Simon Rusen-Morohovich, 19, of Pittsburgh, Pa. skim boards as storm clouds move in over Hollywood Beach, Fla. The National Hurricane Center says bad weather is coming from a stormy cluster over the Gulf and gives it a 40 percent chance of becoming a tropical cyclone over the next five days. (Susan Stocker/Sun Sentinel/TNS via Getty Images)
WASHINGTON, DC - MAY 14: People play sports on the National Mall as the front of a severe thunderstorm approaches, on May 14, 2018 in Washington, DC. The area was hit with heavy rain and high winds from the early evening storm. (Photo by Mark Wilson/Getty Images)
WASHINGTON, DC - MAY 14: People stand under a tree as rain starts to fall as a severe thunderstorm passes over the U.S. Capitol, on May 14, 2018 in Washington, DC. The area was hit with heavy rain and high winds from the early evening storm. (Photo by Mark Wilson/Getty Images)
LAKEWOOD, CO - MAY 14: A man covers himself with his coat as he walks down west Colfax Avenue during a heavy rain and hail storm on May 14, 2018 in Lakewood, Colorado. (Photo by RJ Sangosti/The Denver Post via Getty Images)
LAKEWOOD, CO - MAY 14: A man covers himself with his coat as he walks down west Colfax Avenue during a heavy rain and hail storm on May 14, 2018 in Lakewood, Colorado. (Photo by RJ Sangosti/The Denver Post via Getty Images)
PHILADELPHIA, PA - MAY 12: Members of the Philadelphia Phillies ground crew roll out the tarp to cover the field due to an incoming storm before the start of a game between the Philadelphia Phillies and the New York Mets at Citizens Bank Park on May 12, 2018 in Philadelphia, Pennsylvania. (Photo by Hunter Martin/Getty Images)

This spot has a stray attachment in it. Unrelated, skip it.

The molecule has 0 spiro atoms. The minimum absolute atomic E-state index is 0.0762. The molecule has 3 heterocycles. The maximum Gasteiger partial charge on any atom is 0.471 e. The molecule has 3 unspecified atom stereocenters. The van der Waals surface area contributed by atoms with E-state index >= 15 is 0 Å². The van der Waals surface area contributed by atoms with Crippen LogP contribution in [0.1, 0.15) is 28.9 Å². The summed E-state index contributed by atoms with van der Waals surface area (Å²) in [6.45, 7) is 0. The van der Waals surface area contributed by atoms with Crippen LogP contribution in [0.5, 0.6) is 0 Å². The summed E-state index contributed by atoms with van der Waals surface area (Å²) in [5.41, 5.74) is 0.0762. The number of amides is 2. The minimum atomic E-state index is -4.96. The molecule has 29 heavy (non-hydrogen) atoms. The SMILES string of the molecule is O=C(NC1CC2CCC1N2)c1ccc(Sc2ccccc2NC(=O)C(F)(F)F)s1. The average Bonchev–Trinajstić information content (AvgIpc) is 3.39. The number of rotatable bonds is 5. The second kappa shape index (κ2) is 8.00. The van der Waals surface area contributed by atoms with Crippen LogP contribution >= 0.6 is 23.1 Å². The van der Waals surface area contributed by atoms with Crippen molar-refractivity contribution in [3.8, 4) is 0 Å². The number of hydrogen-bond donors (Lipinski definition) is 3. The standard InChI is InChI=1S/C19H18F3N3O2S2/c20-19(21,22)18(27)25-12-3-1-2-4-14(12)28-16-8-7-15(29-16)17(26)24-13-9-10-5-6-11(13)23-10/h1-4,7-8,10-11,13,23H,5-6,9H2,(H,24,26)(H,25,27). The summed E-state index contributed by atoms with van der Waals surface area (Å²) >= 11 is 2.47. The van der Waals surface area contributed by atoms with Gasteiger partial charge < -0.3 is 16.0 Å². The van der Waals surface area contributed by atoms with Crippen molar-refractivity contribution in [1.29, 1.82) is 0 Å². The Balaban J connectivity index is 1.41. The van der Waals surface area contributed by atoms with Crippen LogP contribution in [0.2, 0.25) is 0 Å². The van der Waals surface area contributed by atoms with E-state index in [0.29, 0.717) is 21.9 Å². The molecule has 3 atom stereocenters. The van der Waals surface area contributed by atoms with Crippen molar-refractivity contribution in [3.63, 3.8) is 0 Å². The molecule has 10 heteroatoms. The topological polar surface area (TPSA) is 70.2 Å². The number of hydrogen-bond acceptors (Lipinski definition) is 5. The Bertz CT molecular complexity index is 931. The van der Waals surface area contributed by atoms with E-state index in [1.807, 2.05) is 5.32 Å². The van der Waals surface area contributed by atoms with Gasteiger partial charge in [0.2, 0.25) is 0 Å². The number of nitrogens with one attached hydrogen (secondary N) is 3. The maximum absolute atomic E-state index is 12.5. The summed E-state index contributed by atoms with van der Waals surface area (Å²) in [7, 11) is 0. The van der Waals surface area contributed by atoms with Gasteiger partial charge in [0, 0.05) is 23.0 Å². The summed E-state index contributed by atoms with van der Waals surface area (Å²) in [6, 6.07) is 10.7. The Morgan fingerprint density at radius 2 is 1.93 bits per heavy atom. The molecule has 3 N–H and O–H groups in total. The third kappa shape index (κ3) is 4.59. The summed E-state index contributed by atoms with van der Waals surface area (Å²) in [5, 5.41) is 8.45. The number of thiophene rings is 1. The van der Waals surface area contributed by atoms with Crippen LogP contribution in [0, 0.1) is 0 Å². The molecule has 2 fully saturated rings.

HOBOKEN, NJ - MAY 10: Lightning strikes New York City next to Hudson Yards on May 10, 2018 as seen from Hoboken, New Jersey. (Photo by Gary Hershorn/Getty Images)
NEW YORK, USA - MAY 12: Rain clouds are seen over Lower Manhattan in New York, United States on May 12, 2018. (Photo by Atilgan Ozdil/Anadolu Agency/Getty Images)
NEW YORK, USA - APRIL 16: People walk over a pedestrian crossing with their umbrellas on a rainy day in New York, United States on April 16, 2018. (Photo by Atilgan Ozdil/Anadolu Agency/Getty Images)
MADISON, CONNECTICUT -APRIL 6: Snow settles on a daffodil as an April springtime snowfall covered the East Coast of the United States on April 6, 2018 in Madison, Connecticut. (Photo by Tim Clayton/Corbis via Getty Images)
NEW YORK, USA - APRIL 2: Snow covered buildings are seen in Brooklyn borough of New York, United States on April 2, 2018. (Photo by Mohammed Elshamy/Anadolu Agency/Getty Images)
NEW YORK, USA - MARCH 21: A woman stands with her umbrella during a late season snowstorm in Time Square, Manhattan in New York. The fourth nor'easter in three weeks hit the city on March 21, 2018 in New York, United States. (Photo by Atilgan Ozdil/Anadolu Agency/Getty Images)
WASHINGTON, March 21, 2018: People carrying ski gears walk past the Reflecting Pool in Washington D.C., the United States, on March 21, 2018. A late-season nor'easter, the fourth of its kind in three weeks, is targeting the northeast United States on Wednesday, bringing heavy snow and strong winds to the region. Washington, which is already snow-covered, is expected to see up to 6 inches of snow, as some models suggesting much high totals for the capital. Federal offices are closed for the snowstorm as the White House announced early Wednesday that all public events for the day were cancelled. (Xinhua/Ting Shen via Getty Images)
NEW YORK, March 22, 2018 : Photo taken on March 21, 2018 shows the Statue of Liberty seen in the snow storm in New York, the United States. Thousands of flights were canceled and public schools were closed as the fourth snow storm in three weeks began hitting New York City and its neighboring areas on Wednesday. (Xinhua/Li Muzi via Getty Images)
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The Ute Park fire in northeastern New Mexico has already charred over 36,000 acres of land, destroyed over a dozen structures and forced mandatory evacuations in Cimarron and Ute Park.

AccuWeather long-range meteorologists expect the overall weather pattern this summer to continue to favor generally hot and arid conditions in these parts of the nation.